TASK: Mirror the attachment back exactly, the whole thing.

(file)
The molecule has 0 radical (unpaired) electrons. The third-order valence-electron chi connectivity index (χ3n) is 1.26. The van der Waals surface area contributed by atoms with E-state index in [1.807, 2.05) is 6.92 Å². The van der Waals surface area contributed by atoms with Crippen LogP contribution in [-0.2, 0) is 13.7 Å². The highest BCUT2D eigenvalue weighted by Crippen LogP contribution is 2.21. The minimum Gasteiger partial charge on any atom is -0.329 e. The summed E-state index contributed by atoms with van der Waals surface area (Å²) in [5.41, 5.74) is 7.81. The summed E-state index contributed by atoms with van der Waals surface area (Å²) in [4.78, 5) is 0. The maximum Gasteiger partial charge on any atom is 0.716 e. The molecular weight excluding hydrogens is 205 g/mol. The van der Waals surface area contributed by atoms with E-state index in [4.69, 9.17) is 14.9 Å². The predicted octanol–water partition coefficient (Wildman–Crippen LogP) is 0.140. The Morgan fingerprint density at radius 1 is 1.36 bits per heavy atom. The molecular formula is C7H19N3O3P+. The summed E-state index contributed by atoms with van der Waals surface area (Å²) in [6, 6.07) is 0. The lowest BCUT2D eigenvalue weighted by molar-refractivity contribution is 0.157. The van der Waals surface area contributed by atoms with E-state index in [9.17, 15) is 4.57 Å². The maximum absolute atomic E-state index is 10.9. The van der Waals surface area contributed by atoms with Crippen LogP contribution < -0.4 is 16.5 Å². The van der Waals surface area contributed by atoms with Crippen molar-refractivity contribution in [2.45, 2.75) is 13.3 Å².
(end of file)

The molecule has 0 radical (unpaired) electrons. The third-order valence-electron chi connectivity index (χ3n) is 1.26. The van der Waals surface area contributed by atoms with E-state index in [1.807, 2.05) is 6.92 Å². The van der Waals surface area contributed by atoms with Crippen LogP contribution in [-0.2, 0) is 13.7 Å². The highest BCUT2D eigenvalue weighted by Crippen LogP contribution is 2.21. The minimum Gasteiger partial charge on any atom is -0.329 e. The summed E-state index contributed by atoms with van der Waals surface area (Å²) in [5.41, 5.74) is 7.81. The summed E-state index contributed by atoms with van der Waals surface area (Å²) in [4.78, 5) is 0. The maximum Gasteiger partial charge on any atom is 0.716 e. The molecular weight excluding hydrogens is 205 g/mol. The van der Waals surface area contributed by atoms with E-state index in [4.69, 9.17) is 14.9 Å². The predicted octanol–water partition coefficient (Wildman–Crippen LogP) is 0.140. The Morgan fingerprint density at radius 1 is 1.36 bits per heavy atom. The molecular formula is C7H19N3O3P+. The summed E-state index contributed by atoms with van der Waals surface area (Å²) in [6, 6.07) is 0. The lowest BCUT2D eigenvalue weighted by molar-refractivity contribution is 0.157. The van der Waals surface area contributed by atoms with E-state index in [9.17, 15) is 4.57 Å². The maximum absolute atomic E-state index is 10.9. The van der Waals surface area contributed by atoms with Crippen LogP contribution < -0.4 is 16.5 Å². The van der Waals surface area contributed by atoms with Crippen molar-refractivity contribution in [2.45, 2.75) is 13.3 Å².